Harper has read "Freckle Juice" and the entire "Tales of a Fourth Grade Nothing" series. "Otherwise Known as Sheila the Great" was checked out when it was time to read that one (for those of you who like order), but Harper enjoyed the series so much that she went back to read it even though she had already finished all the other books in the series.

So then what gave me a mini heart attack and the motivation for this post?

"Hey, Mom, here's one here about a girl named Margaret, and God."

Dry mouth. Flashbacks of "I must. I must. I must increase my bust." (It doesn't work).

NOOOOOOOOOOOOOOOOOOOO!

(Insert Matrixy move to swipe the book out of her hands and then bury it somewhere in the adult non-fiction books about auto-repair or birds of prey - I don't know).

And then of course, there was the close neighbor of Margaret's book: "Forever". Ah, the young adult novel of my generation. The one I snuck into the house after a slumber party with my gymnastic team. The one my mother sweat out of me. I swear she saw me tucking that book into my jacket before I even left my friend's house. She was that good.

And then, I should add - she let me read it.

Thankfully, Harper didn't think that anything about Margaret and God was more interesting that Sheila the Great, so there was no need to get into it with her. And really, I just would have said, "Harps, that book is a little too old for you."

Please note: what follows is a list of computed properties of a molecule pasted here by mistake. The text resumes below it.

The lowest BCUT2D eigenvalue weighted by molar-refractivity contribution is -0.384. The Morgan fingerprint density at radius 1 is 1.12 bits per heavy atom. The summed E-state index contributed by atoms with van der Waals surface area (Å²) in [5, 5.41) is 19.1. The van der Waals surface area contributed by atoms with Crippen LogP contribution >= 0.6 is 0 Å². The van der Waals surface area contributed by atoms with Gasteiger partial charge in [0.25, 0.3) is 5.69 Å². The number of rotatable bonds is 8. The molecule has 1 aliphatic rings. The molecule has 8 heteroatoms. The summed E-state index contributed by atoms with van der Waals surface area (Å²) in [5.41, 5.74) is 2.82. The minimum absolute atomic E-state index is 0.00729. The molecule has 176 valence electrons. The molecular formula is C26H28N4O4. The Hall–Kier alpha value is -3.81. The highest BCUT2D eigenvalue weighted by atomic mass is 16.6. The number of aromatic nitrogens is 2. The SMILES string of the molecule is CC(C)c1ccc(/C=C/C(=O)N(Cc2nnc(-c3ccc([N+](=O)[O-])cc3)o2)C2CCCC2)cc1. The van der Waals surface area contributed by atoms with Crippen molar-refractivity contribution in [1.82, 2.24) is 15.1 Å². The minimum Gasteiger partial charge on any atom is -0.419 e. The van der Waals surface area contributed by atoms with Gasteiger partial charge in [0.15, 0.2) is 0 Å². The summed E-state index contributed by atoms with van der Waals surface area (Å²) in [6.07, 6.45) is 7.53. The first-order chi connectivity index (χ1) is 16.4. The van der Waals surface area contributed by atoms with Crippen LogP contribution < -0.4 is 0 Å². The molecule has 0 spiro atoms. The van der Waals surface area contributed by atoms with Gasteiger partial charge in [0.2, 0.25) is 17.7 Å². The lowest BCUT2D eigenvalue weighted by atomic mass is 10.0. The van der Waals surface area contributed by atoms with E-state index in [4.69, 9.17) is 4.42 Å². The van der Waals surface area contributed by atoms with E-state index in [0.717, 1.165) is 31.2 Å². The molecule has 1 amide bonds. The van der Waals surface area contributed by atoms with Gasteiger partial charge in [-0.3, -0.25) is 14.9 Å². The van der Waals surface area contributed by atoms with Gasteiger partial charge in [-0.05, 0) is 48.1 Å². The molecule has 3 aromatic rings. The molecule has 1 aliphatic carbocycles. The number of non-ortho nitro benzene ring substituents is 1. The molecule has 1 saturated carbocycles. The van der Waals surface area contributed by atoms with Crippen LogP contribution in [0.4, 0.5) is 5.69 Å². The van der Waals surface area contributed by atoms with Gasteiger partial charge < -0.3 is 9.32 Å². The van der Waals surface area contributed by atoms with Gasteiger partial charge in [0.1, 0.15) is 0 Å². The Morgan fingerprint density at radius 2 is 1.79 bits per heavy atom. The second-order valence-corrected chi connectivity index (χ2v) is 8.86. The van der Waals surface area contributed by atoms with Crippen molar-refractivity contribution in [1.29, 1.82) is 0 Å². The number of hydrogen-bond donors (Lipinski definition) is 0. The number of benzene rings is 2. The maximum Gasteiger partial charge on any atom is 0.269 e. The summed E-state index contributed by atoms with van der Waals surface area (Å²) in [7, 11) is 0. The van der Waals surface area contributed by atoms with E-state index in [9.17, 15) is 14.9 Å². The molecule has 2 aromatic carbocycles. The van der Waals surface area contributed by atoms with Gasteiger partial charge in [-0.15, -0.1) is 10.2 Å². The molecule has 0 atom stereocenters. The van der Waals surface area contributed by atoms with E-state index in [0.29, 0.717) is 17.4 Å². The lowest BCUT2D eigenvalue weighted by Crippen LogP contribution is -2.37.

But just thinking about the discussions that are down the pike gave me hives. Once the coast was clear, and Harper had walked away from Blume territory with her Sheila book, I made a beeline to the librarians desk where I started pilfering leftover Halloween candy from her bowl.

I will be counting on the women who have gone before me to help walk me through the whole appropriate reading material discussion that I will one day have with my child.

And until that time, you'll find me hanging out in the children's section of the library reading junior and young adult novels.

Armed and ready.

Locked and loaded.

Reliving those fragile years of my life that I'd rather not relive - well, unless I could relive them with straight feathered hair and Jordache jeans.

5 comments:

Riki said...

Twilight is a BIG topic at my house. They want to read it. "But mom, everyone else is reading it". They know I have read it....they are NOT going to read it until, well, I haven't figured that one out yet but it will be years as far as I am concerned.